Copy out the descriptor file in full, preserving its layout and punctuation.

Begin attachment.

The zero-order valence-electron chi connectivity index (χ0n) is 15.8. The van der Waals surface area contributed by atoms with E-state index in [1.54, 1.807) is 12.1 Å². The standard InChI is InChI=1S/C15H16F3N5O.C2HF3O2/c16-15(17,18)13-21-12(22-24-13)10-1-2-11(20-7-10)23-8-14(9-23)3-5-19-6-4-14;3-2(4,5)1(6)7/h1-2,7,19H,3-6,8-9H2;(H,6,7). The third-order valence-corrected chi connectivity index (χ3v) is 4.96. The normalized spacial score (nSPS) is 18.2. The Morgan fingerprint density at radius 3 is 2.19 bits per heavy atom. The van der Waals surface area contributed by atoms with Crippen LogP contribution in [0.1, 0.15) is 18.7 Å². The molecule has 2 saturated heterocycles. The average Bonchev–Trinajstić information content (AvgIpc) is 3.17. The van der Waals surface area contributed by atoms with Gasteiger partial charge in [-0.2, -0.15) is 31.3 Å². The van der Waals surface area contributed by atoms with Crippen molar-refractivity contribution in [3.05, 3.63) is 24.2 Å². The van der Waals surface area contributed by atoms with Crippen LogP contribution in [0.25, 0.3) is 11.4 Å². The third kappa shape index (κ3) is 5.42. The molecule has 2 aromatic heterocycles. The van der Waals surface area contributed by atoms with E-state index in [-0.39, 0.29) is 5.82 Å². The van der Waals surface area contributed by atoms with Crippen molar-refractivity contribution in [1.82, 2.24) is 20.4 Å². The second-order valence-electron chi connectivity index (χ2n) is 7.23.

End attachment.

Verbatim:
The zero-order valence-electron chi connectivity index (χ0n) is 15.8. The van der Waals surface area contributed by atoms with E-state index in [1.54, 1.807) is 12.1 Å². The standard InChI is InChI=1S/C15H16F3N5O.C2HF3O2/c16-15(17,18)13-21-12(22-24-13)10-1-2-11(20-7-10)23-8-14(9-23)3-5-19-6-4-14;3-2(4,5)1(6)7/h1-2,7,19H,3-6,8-9H2;(H,6,7). The third-order valence-corrected chi connectivity index (χ3v) is 4.96. The normalized spacial score (nSPS) is 18.2. The Morgan fingerprint density at radius 3 is 2.19 bits per heavy atom. The van der Waals surface area contributed by atoms with Crippen LogP contribution in [0.1, 0.15) is 18.7 Å². The molecule has 2 saturated heterocycles. The average Bonchev–Trinajstić information content (AvgIpc) is 3.17. The van der Waals surface area contributed by atoms with Gasteiger partial charge in [-0.2, -0.15) is 31.3 Å². The van der Waals surface area contributed by atoms with Crippen molar-refractivity contribution in [3.05, 3.63) is 24.2 Å². The van der Waals surface area contributed by atoms with Crippen LogP contribution in [0.25, 0.3) is 11.4 Å². The third kappa shape index (κ3) is 5.42. The molecule has 2 aromatic heterocycles. The van der Waals surface area contributed by atoms with E-state index in [-0.39, 0.29) is 5.82 Å². The van der Waals surface area contributed by atoms with Crippen molar-refractivity contribution in [1.82, 2.24) is 20.4 Å². The second-order valence-electron chi connectivity index (χ2n) is 7.23.